Bloomberg News

Harvard’s Birk Shuns Wall Street for Spot in Super Bowl

February 01, 2013

Baltimore Ravens Center Matt Birk

Baltimore Ravens Center Matt Birk, a finalist for the Walter Payton NFL Man of the Year Award in 2011, during a news conference in Indianapolis. Photographer: Rob Carr/Getty Images

Matt Birk turned down a Wall Street job out of Harvard University to play in the National Football League, a career move that paid off in a Super Bowl berth with the Baltimore Ravens 15 years later.

Birk, an economics major, had a summer internship with Prudential Securities Inc. after his junior year at Harvard and was offered a job upon graduation.

A sixth-round NFL draft pick, the center has gone on to six Pro Bowl selections and has started every regular-season game since the 2006 season. The Ravens play the San Francisco 49ers for the NFL championship in New Orleans in two days.

“I don’t think deep down I was Wall Street material,” Birk said last week in an interview. “I have six kids now and I’m not looking to work 100-hour weeks and sit in front of a computer.”

Birk, 36, was focused on Wall Street before scouts started showing up on Harvard’s campus in Cambridge, Massachusetts, and saying he had a chance to play at football’s highest level.

“It was just a unique opportunity; it’s not like you can put it off,” Birk said. “Wall Street would always be there when it didn’t work out. Maybe I’d delay the real world for six months; I didn’t expect to play football for 15 years.”

The 6-foot-4, 310-pound native of St. Paul, Minnesota, was taken by the Minnesota Vikings with the 173rd pick in the 1998 draft. He played with the Vikings through 2008 and signed with the Ravens as a free agent in March 2009.

Birk didn’t play football until his sophomore year at Cretin-Derham Hall High School, a private Catholic institution of 1,300 students in St. Paul.

Basketball Preference

“He fancied himself a basketball player,” Mel Scanlan, 70, Birk’s high school football coach, said in a telephone interview. Scanlan said he began calling Birk “Doc” after he injured his ankle during junior year.

“He tweaked his ankle,” Scanlan said. “He gave me a medical analysis. I said, ‘I just asked you how your damn ankle was, and not for an orthopedic description.’”

Birk said he chose Harvard over other Ivy League schools and service academies that recruited him. Coach Tim Murphy, who started with the Crimson the same year as Birk, is still Harvard’s coach.

“Before he got there, football was more recreational, intramural, just something to do,” Birk said. “He came there and was running it like a Division I-A scholarship program. He expected guys to be serious about football.”

Harvard won the Ivy League title with a 9-1 record in Birk’s senior year. Murphy encouraged him to take the next step, saying Birk improved more in his four years “more than any other player I have ever been around.”

‘Relentless Pursuit’

“Once he became passionate about football, he was relentless in his pursuit of making it in the NFL,” Murphy, 56, said in an e-mail.

Isaiah Kacyvenski, who as a linebacker with the Seattle Seahawks in 2006 was the last Harvard player before Birk to reach the Super Bowl, had a locker next to the offensive lineman during his freshman year with the Crimson. Birk was then a junior.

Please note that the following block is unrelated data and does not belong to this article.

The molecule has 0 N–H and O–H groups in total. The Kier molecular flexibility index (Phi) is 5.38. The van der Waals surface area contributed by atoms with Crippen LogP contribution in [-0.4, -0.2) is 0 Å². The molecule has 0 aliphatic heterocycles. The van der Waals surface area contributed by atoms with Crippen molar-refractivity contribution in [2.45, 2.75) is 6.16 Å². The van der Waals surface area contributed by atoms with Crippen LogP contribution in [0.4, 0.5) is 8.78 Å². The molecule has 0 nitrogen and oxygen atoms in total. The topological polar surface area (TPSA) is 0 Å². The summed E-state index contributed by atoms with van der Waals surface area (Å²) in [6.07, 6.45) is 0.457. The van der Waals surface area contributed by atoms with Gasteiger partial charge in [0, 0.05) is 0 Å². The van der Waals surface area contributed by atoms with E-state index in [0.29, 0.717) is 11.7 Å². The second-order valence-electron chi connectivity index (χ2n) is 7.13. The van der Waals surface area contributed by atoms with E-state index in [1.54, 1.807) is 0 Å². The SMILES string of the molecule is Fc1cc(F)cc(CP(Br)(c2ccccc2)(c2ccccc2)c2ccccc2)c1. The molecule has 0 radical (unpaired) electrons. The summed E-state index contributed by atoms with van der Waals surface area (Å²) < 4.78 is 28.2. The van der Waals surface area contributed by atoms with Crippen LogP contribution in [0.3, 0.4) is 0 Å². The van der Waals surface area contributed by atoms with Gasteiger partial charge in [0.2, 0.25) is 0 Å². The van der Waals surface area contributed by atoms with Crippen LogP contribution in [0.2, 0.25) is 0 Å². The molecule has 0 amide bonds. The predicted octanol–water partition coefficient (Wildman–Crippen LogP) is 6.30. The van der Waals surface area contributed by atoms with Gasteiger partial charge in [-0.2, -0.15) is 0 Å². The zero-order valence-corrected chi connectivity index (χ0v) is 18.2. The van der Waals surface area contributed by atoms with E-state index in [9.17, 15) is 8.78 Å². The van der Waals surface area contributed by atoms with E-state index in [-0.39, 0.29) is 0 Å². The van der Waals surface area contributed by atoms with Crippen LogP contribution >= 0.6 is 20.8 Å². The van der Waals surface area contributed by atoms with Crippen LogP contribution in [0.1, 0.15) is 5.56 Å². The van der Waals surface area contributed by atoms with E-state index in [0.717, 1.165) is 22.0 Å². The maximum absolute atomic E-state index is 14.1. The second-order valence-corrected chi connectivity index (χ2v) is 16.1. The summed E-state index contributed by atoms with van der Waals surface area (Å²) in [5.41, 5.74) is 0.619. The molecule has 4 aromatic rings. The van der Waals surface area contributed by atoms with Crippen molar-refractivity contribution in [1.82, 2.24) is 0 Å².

“I come in as a freshman, red hair, reverse mullet, felt like I shouldn’t even be there,” Kacyvenski said in a telephone interview. “I’m asking a ton of questions like, ‘Where do I get my playbook?’”

By the second day, Birk had heard enough.

“Isaiah is a pretty energetic guy with a great attitude,” Birk said. “Always really happy, he would come in there bouncing. Being older and a little more calloused, I needed to put a stop to it.”

Tape Tale

Birk told Kacyvenski he was restricting the number of questions he could ask and placed a piece of sports tape on his locker. When Kacyvenski asked him “What do you mean?” Birk made a tick on the tape and said, “That’s your first question.”

Kacyvenski, 35, director of sports business at the biomedical technology company MC10 Inc. in Cambridge, said Birk would have succeeded at whatever he chose.

“He will go down as the best player in Harvard history, bar none,” Kacyvenski said. “It’s going to be hard for anyone to match what he has done. Matt is an unbelievably intelligent individual.”

Kacyvenski said he and Birk have played down their Harvard degrees in the NFL.

“It was like the scarlet letter,” Kacyvenski said. “It’s like your street cred is lowered a little.”

Murphy joined Birk, Kacyvenski and another Crimson alumnus, Buffalo Bills quarterback Ryan Fitzpatrick, for dinner seven years ago. The coach arrived with Harvard sweatshirts and pants.

Class Act

“You would have thought I was giving them keys to a Mercedes,” Murphy said. “The point is Matt, and for that matter Fitzy and Isaiah, were the exact same humble, unpretentious, genuine kids that they were when I recruited them out of high school. Matt Birk has never forgotten where he came from. He is extremely loyal, he is class.”

Birk said he hasn’t decided if the Super Bowl will be his last game. After retirement, he’ll continue the charity work that earned him the 2011 Walter Payton Man of the Year Award.

Wall Street isn’t in his plans.

“This is as dressed up as I get,” he said, sporting a Superman T-shirt and sweatpants. “I’m a pretty simple guy when it comes down to it. I enjoy the peace and quiet of outside -- the simple life more than the hustle-bustle of the big city. I might be a professional fisherman.”

To contact the reporter on this story: Nancy Kercheval in Washington at nkercheval@bloomberg.net; Aaron Kuriloff in New Orleans at akuriloff@bloomberg.net.

To contact the editor responsible for this story: Michael Sillup at msillup@bloomberg.net


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